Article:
10. How much revenue does the sales tax provide?

1/4 cent raises approximately $13 million per year.

 11. Can this sales tax be used for anything else but street work?

No. The revenue from any additional sales taxes must go toward street work – curb to curb.  No other transportation facilities, City departments or projects can benefit from this ¼ cent sales tax revenue.

 12. How can the public be sure that the money is being spent efficiently and on priority programs?

The construction program will be accountable to the public in three ways:

  • City budget approval – The projects must be approved through the City Council’s budget process with vetting by City leaders.

  • Annual program reports to the City Council and Mayor’s office

  • Citizen oversight – The Advisory Committee for Transportation (ACT) will be assembled. It will meet regularly to help review program goals, projects and progress and ensure equitable distribution of funding and projects across the City.

13. How will the sales tax impact my personal budget?

A ¼ cent sales tax is 2.5 cents on a $10 purchase and 25 cents on a $100 purchase.  The average annual impact can vary depending on how much each resident spends annually.  That impact has been estimated anywhere between $31 annually to $45.  The most recent studies suggest that $45 is more consistent with today’s annual average income in Lincoln.

14.  Are groceries taxed?

No. Groceries are not taxed by this sales tax.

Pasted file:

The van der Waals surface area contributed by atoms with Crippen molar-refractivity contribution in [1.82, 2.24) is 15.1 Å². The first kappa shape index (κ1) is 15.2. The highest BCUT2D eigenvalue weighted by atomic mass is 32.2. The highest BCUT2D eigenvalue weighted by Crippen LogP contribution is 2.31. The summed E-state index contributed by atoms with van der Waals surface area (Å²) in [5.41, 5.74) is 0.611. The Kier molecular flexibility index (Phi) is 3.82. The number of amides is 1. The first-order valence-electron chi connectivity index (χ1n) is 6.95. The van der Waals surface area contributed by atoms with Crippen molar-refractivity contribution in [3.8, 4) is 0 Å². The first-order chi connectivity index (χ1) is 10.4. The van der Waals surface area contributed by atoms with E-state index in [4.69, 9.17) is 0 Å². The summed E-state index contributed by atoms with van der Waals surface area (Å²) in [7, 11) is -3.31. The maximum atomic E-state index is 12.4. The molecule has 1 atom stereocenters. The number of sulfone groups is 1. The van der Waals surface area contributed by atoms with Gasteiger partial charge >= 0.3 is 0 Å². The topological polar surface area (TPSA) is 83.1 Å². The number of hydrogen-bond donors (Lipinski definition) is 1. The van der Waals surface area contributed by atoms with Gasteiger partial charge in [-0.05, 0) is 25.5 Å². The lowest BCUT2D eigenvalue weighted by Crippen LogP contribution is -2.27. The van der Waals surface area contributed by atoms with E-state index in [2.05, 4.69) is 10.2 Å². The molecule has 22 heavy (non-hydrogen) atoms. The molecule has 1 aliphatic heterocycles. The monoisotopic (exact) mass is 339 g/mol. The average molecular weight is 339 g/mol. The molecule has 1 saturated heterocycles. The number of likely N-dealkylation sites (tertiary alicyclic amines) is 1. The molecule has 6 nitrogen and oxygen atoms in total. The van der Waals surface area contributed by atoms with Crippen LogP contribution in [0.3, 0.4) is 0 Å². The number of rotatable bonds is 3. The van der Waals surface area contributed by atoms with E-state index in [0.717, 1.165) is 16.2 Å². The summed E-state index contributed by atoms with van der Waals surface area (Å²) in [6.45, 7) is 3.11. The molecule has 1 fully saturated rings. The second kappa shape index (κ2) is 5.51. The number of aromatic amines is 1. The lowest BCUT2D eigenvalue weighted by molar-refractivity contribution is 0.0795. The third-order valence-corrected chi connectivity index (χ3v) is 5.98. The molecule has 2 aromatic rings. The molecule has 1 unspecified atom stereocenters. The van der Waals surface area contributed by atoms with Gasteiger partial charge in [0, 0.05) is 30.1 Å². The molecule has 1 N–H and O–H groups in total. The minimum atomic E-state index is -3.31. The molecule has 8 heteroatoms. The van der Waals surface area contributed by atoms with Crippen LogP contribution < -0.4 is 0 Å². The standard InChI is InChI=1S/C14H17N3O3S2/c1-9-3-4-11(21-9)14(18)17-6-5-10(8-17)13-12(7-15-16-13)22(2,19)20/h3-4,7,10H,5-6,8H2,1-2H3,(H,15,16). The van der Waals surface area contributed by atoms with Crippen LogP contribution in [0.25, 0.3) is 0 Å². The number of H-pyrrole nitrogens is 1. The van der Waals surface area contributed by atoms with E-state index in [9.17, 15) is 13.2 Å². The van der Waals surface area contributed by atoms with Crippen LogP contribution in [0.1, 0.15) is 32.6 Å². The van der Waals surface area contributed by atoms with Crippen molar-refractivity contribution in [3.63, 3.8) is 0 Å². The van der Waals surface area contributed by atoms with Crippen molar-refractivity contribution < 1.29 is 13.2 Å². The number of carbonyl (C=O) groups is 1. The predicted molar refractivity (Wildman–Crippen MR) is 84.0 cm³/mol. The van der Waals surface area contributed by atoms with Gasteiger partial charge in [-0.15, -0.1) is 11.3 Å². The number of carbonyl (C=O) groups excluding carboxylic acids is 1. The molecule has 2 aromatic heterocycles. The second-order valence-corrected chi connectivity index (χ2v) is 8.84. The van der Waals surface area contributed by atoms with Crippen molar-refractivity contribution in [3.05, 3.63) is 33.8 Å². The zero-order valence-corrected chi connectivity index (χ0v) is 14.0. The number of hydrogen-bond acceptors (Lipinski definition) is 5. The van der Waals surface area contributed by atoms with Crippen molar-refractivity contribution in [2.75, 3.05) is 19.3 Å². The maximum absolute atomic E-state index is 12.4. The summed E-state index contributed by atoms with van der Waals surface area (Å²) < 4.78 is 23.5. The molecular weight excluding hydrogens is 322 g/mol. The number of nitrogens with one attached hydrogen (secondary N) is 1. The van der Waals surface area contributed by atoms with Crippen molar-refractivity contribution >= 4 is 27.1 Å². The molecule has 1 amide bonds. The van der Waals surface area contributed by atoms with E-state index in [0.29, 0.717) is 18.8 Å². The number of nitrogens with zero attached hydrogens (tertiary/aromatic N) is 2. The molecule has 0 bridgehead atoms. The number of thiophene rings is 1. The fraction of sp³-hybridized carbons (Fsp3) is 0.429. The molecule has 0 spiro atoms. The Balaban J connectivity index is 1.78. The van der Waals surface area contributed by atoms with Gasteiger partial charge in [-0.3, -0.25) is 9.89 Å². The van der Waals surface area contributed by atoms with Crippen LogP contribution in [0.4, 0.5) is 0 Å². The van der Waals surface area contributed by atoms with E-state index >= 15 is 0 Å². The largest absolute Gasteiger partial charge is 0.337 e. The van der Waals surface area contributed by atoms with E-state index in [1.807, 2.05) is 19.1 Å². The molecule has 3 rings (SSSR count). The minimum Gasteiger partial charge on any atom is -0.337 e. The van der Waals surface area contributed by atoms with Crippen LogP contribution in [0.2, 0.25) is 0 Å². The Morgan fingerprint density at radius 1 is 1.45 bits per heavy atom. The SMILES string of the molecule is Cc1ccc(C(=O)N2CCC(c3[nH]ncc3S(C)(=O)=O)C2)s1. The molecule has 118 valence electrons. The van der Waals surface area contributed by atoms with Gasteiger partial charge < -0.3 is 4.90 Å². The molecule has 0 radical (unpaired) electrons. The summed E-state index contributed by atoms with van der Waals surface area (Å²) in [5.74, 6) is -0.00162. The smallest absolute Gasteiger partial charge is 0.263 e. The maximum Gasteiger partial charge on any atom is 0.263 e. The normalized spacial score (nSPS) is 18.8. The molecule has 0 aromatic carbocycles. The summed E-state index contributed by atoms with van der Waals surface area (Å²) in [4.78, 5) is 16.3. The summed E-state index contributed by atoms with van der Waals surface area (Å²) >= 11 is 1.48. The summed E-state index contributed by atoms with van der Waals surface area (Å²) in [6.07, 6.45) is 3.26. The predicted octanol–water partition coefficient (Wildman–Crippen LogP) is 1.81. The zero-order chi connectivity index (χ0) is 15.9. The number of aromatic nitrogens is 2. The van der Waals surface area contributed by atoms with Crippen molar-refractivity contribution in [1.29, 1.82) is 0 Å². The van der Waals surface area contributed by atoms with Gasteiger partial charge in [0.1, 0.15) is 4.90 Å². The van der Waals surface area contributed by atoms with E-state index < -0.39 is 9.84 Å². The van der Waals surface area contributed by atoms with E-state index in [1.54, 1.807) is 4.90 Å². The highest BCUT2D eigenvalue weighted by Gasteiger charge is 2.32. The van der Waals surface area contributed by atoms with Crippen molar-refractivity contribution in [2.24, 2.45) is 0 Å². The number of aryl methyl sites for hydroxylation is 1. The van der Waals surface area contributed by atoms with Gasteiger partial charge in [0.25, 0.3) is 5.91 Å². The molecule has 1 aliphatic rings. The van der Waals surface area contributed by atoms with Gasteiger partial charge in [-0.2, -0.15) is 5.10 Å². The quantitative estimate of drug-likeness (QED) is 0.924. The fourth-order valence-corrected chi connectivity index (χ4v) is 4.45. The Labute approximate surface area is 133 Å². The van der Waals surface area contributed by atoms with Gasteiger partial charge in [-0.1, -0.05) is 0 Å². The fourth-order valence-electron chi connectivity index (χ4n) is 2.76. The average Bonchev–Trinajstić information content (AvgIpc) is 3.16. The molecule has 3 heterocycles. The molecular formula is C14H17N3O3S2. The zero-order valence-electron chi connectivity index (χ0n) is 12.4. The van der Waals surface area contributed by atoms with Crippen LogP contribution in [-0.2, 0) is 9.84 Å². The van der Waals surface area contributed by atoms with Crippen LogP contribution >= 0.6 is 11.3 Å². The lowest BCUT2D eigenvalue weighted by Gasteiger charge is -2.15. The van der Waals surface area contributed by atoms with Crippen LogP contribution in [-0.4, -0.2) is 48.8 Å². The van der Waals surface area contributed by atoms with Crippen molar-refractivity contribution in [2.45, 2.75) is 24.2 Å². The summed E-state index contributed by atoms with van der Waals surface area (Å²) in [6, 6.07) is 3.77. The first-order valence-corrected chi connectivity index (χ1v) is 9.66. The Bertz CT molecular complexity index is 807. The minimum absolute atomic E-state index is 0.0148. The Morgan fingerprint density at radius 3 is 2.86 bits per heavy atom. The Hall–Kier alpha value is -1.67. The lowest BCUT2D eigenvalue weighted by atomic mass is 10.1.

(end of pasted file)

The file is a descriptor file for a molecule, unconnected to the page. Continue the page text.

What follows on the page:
15.  How are streets being prioritized in the City budget?

The City has increased its investment in streets more than 71 percent over the last 10 years. Still, the Coalition’s study shows that the City has been doing more with less. The Coalition study found the amount spent annually wasn’t enough to meet resident expectations and community growth. The City of Lincoln spends an average of $2,400 per lane mile.  That equates to each resident paying 15 cents per day to preserve and maintain 2,900 lane miles of City streets.

 16.  How much money can you save by implementing the cost saving measures and best practices?

It varies from practice to practice, but one example of cost savings is reducing the width of non-arterial streets from 12 feet to 11. That represents a savings of $500,000/mile in construction. Already, 19 of the 24 best practices are completed or underway, showing annual savings of approximately $1.5 to $2 million per year.  The remainder of the best practices will be pursued as more funding becomes available.

Another example is in pavement management theory – where we “keep the good streets good.” By doing low-cost, low-impact, routine maintenance on our streets we save money later. For every dollar spent on maintenance now, it saves us $8 to 15 in high-cost repairs later.

17. What did the Coalition study?

The Coalition met over a five-month period; took public comment and heard from technical experts; and reviewed documents, system analysis, and budget needs as well as revenue generating mechanisms.

 The Coalition examined: